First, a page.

The historic building housing the jail
Dive India (tel: [91-3192] 214-247, or contact Vikas, the dive manager, on  3320-2616, www.diveindia.com) is based out of Island Vinnie’s Tropical Beach Cabanas, and offers diving trips to some interesting sites including Barren Island and Invisible Banks. Dive India has courses to suit every level of diving enthusiast, including PADI and SSI diving courses, open water, divemaster and instructor courses, rescue and emergency response training, and underwater photography. A half-day programme for non-certified divers will set wallets back by Rs4,000.
Also on Havelock Island, Lacadives (tel: [91-22] 6517-7381, or call Siddarth Pujari on  98700-98951, www.lacadives.com) offers various dive sites ranging from a 2-15m dive on Elephant Beach, to a 10-50m dive at The Wall. Lacadives offers a similar palette of activities for a similar price, as does Andaman Bubbles, (tel: [91-3192] 282-140, or  98452-36747, www.andamanbubbles.com) a PADI approved dive centre located on beach number 5 (beaches are numbered rather than named) at the Wild Orchid resort. Expect opportunities for open water dives, speed boat trips, and emergency first response training.
Havelock Island's beach number 7 or "Radhanagar Beach" is a long, curved sweep of sugar-white sand, lapped by turquoise water and rimmed by forest. Inland, it is like a piece of rural India, cast adrift in the sea. Boats depart on the four-hour journey from Phoenix Bay Jetty in Port Blair to Havelock on Tuesday, Wednesday, Friday, and Saturday. The ferry leaves Port Blair for Havelock Island, at 6am and 8am (with one afternoon departure as well) and takes two hours and fifteen minutes to arrive at Havelock Island.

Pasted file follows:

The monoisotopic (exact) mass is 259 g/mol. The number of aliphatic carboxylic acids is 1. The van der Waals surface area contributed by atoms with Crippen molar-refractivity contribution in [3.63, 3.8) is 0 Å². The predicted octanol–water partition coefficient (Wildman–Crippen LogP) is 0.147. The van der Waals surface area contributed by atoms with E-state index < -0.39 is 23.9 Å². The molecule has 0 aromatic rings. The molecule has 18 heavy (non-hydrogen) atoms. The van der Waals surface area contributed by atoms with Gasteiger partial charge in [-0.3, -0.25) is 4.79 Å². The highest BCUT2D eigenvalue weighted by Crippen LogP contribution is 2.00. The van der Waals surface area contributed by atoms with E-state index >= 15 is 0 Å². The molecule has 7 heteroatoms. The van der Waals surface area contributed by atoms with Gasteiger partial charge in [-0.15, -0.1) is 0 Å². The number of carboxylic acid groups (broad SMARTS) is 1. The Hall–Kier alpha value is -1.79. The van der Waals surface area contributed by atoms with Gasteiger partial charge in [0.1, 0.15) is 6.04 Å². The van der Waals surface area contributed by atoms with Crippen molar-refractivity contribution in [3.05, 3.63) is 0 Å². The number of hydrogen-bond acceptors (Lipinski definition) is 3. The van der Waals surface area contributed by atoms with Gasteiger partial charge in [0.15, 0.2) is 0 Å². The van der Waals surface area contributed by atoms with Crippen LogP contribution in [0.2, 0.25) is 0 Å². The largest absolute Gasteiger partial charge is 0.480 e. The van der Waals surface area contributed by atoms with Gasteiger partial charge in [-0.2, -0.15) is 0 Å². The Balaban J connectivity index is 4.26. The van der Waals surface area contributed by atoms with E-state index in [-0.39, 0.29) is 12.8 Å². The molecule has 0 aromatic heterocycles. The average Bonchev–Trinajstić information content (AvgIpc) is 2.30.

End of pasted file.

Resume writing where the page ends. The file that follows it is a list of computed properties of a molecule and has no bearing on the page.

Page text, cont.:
For the environmentally aware and the eco-friendly, Reefwatch Marine Conservation (www.reefwatchindia.org) focuses on marine and coastal conservation around the Andaman and Nicobar Islands, and in the Lakshadweep Islands. Reefwatch Marine Conservation is conducting ongoing research on endangered marine life and habitats and has been crucial in pushing for protection acts and reform to help conserve these pristine waters.
No. 7 Beach at Havelock
Andaman Islands resort and hotel choices are fairly simple. Andaman Islands boasts nothing more than a few good eco resorts like the Fortune Resort Bay Island (from Rs5,800) in Port Blair or the Barefoot at Havelock (from Rs5,500), SilverSand Beach Resort (from Rs5,500), and The Wild Orchid at Havelock (from Rs3,000 with AC). The sea-facing government-run Dolphin Resort is also an option (tel: [91-1382] 282-411). Most others are "just to sleep" sort of hotels. An eco resort or basic guest house will be under US$60.